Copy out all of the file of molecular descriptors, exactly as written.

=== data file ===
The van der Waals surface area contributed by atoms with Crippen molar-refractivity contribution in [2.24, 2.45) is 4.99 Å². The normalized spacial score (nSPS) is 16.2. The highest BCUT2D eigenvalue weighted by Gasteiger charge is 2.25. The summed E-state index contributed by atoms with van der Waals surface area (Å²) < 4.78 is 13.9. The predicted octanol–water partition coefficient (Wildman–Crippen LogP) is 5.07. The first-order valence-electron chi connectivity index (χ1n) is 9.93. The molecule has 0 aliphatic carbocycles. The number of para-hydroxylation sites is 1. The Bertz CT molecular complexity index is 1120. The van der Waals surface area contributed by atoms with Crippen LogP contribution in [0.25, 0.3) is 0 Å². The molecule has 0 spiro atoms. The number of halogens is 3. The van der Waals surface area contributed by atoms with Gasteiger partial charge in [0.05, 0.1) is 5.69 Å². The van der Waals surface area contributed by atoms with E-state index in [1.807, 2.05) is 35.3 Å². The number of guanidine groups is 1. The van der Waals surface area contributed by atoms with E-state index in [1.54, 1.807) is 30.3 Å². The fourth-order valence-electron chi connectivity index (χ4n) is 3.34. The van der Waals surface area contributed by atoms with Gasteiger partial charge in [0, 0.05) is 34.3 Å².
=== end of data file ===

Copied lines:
The van der Waals surface area contributed by atoms with Crippen molar-refractivity contribution in [2.24, 2.45) is 4.99 Å². The normalized spacial score (nSPS) is 16.2. The highest BCUT2D eigenvalue weighted by Gasteiger charge is 2.25. The summed E-state index contributed by atoms with van der Waals surface area (Å²) < 4.78 is 13.9. The predicted octanol–water partition coefficient (Wildman–Crippen LogP) is 5.07. The first-order valence-electron chi connectivity index (χ1n) is 9.93. The molecule has 0 aliphatic carbocycles. The number of para-hydroxylation sites is 1. The Bertz CT molecular complexity index is 1120. The van der Waals surface area contributed by atoms with Crippen LogP contribution in [0.25, 0.3) is 0 Å². The molecule has 0 spiro atoms. The number of halogens is 3. The van der Waals surface area contributed by atoms with Gasteiger partial charge in [0.05, 0.1) is 5.69 Å². The van der Waals surface area contributed by atoms with E-state index in [1.807, 2.05) is 35.3 Å². The number of guanidine groups is 1. The van der Waals surface area contributed by atoms with E-state index in [1.54, 1.807) is 30.3 Å². The fourth-order valence-electron chi connectivity index (χ4n) is 3.34. The van der Waals surface area contributed by atoms with Gasteiger partial charge in [0, 0.05) is 34.3 Å².